Thursday, July 26, 2007

The Truth on Calling Card Fees

I've been seeing a lot of complaints online about calling card fees recently (none of them addressed to us), and I thought I'd give a quick primer about all of the fees associated with calling cards. Some of them are mandatory and some of them are at the provider's discretion, but all of them should be disclosed to you before you purchase a card. At, we provide an honest list of all taxes and fees along on every card's profile page so that you can make an informed decision.

Remember that all of these fees vary from card to card, and not all cards will carry all of these fees.

Connection Fee
Charged every single time you connect, whether you talk for an hour or hang up after hearing 1/2 second of a voicemail message. Varies widely, from about 25¢ to $1. This is a big one to look for if you'll be using the card more than once! If you have a $10 card and make 3 calls on it, remember that your card's value decreases to $7-$9.75.

Maintenance Fee
A fee that's charged for keeping your card active in the computer system, to maintain phone lines and equipment, etc. This fee might be charged weekly, daily, or monthly, so keep your eye out. The maintenance fee is usually charged the first time that you make a call, and afterward at its specified interval. If you have a $10 card that you keep for a month after its first use, you could lose up to $2-@4 in maintenance fees.

You'll be paying some, whether they're built into your rate or you're told about them upfront. There's not a lot you can do about taxes, but they're good to keep in mind - a $10 card with 10% tax is actually worth only $9.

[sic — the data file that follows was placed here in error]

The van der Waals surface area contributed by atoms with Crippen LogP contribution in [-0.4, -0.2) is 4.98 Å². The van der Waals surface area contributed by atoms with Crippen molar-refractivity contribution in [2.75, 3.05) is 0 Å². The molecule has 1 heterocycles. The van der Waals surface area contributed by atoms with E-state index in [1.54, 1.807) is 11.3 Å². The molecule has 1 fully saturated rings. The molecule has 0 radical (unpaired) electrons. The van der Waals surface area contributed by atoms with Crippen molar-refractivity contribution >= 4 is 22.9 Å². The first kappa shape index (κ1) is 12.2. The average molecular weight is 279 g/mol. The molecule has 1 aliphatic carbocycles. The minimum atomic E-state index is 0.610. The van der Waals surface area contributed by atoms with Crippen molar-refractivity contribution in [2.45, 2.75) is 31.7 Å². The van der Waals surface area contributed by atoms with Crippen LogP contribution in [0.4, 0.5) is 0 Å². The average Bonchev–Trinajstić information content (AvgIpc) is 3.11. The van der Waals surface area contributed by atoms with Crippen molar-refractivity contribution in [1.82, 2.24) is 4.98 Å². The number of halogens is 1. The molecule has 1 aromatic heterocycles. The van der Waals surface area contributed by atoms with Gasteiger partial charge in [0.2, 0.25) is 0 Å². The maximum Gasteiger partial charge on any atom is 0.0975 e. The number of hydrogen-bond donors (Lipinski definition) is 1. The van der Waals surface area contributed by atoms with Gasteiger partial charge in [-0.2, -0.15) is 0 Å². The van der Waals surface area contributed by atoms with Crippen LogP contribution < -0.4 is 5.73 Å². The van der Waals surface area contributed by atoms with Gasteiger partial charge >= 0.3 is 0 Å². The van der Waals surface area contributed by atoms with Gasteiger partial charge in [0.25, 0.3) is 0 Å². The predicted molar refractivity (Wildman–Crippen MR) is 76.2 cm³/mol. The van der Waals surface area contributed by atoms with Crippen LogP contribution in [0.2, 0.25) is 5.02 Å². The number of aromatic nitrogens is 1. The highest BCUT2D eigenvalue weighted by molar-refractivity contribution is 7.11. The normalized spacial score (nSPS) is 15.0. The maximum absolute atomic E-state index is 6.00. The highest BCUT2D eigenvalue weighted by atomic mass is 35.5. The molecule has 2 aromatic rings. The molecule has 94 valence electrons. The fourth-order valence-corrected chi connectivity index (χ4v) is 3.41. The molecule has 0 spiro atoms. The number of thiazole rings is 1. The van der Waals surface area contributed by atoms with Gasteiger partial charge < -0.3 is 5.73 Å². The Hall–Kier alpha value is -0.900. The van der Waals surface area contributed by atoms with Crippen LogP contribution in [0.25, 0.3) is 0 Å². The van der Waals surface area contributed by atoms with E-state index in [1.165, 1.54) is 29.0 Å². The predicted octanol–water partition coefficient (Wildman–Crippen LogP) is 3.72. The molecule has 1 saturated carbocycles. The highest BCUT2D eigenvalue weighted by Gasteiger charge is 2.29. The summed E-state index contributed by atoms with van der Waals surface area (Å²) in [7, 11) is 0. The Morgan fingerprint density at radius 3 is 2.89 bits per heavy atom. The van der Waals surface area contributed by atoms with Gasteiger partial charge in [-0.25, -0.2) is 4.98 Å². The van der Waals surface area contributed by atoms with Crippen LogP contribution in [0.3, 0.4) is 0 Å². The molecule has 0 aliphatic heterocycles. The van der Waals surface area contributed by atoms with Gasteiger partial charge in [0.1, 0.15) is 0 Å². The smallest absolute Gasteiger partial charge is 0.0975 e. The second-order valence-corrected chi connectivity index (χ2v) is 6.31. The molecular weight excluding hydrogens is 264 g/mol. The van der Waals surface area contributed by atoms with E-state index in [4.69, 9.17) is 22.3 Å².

Payphone Surcharge
This is just another fact of calling cards - you have to pay extra to use them with payphones. Take that up with the FCC or your local Commerce Commission. In the meantime, know that you'll be paying between 25¢ and $1 every time you make a call from a payphone.

Don't forget to check your billing increment (how the call is rounded, whether the rounding unit is 1 second, 1 minute, 3 minutes, etc. - a 1 minute call could cost 3 minutes if you're not careful) and the card's expiration date as well. Access numbers are important, too - some cards have a different rate for toll-free numbers than for local ones.

Your best bet is to read carefully and educate yourself before you buy a calling card. There are some great deals out there, but there are some money sinkholes, too - make sure you know which one you're buying! If the company you're purchasing from doesn't mention each of the points above for the card you want, don't buy it - you don't want to find out once it's too late.

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